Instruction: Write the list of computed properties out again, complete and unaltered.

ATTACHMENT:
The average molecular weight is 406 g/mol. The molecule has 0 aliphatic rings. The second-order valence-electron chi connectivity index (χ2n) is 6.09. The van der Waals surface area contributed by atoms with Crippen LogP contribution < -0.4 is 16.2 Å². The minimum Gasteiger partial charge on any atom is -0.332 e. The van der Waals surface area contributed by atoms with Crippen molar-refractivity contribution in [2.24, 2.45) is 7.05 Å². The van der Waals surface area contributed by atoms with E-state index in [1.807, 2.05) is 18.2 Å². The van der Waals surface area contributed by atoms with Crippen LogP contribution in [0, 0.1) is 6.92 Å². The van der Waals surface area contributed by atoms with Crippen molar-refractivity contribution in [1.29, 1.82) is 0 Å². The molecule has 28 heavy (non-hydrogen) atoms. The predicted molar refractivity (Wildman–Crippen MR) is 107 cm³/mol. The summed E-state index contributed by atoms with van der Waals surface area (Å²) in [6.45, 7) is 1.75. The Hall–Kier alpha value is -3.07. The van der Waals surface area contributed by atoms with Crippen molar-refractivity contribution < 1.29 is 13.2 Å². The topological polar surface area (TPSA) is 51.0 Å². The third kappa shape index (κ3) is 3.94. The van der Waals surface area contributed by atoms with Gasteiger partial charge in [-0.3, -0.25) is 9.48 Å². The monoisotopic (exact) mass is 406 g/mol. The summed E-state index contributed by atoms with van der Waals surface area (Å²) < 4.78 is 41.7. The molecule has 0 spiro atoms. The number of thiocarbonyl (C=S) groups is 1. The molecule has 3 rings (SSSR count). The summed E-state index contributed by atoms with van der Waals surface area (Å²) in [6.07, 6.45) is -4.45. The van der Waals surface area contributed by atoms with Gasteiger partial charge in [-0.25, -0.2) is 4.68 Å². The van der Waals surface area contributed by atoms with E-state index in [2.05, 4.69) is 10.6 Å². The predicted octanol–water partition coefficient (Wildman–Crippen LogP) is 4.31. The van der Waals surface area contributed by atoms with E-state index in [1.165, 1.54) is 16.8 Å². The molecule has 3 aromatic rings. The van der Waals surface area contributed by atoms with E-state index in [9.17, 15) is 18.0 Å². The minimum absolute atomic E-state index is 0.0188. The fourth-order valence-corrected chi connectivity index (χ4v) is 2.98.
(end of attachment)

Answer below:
The average molecular weight is 406 g/mol. The molecule has 0 aliphatic rings. The second-order valence-electron chi connectivity index (χ2n) is 6.09. The van der Waals surface area contributed by atoms with Crippen LogP contribution < -0.4 is 16.2 Å². The minimum Gasteiger partial charge on any atom is -0.332 e. The van der Waals surface area contributed by atoms with Crippen molar-refractivity contribution in [2.24, 2.45) is 7.05 Å². The van der Waals surface area contributed by atoms with E-state index in [1.807, 2.05) is 18.2 Å². The van der Waals surface area contributed by atoms with Crippen LogP contribution in [0, 0.1) is 6.92 Å². The van der Waals surface area contributed by atoms with Crippen molar-refractivity contribution in [1.29, 1.82) is 0 Å². The molecule has 28 heavy (non-hydrogen) atoms. The predicted molar refractivity (Wildman–Crippen MR) is 107 cm³/mol. The summed E-state index contributed by atoms with van der Waals surface area (Å²) in [6.45, 7) is 1.75. The Hall–Kier alpha value is -3.07. The van der Waals surface area contributed by atoms with Crippen molar-refractivity contribution < 1.29 is 13.2 Å². The topological polar surface area (TPSA) is 51.0 Å². The third kappa shape index (κ3) is 3.94. The van der Waals surface area contributed by atoms with Gasteiger partial charge in [-0.3, -0.25) is 9.48 Å². The monoisotopic (exact) mass is 406 g/mol. The summed E-state index contributed by atoms with van der Waals surface area (Å²) < 4.78 is 41.7. The molecule has 0 spiro atoms. The number of thiocarbonyl (C=S) groups is 1. The molecule has 3 rings (SSSR count). The summed E-state index contributed by atoms with van der Waals surface area (Å²) in [6.07, 6.45) is -4.45. The van der Waals surface area contributed by atoms with Gasteiger partial charge in [-0.25, -0.2) is 4.68 Å². The van der Waals surface area contributed by atoms with E-state index in [2.05, 4.69) is 10.6 Å². The predicted octanol–water partition coefficient (Wildman–Crippen LogP) is 4.31. The van der Waals surface area contributed by atoms with E-state index in [1.165, 1.54) is 16.8 Å². The molecule has 3 aromatic rings. The van der Waals surface area contributed by atoms with E-state index in [9.17, 15) is 18.0 Å². The minimum absolute atomic E-state index is 0.0188. The fourth-order valence-corrected chi connectivity index (χ4v) is 2.98.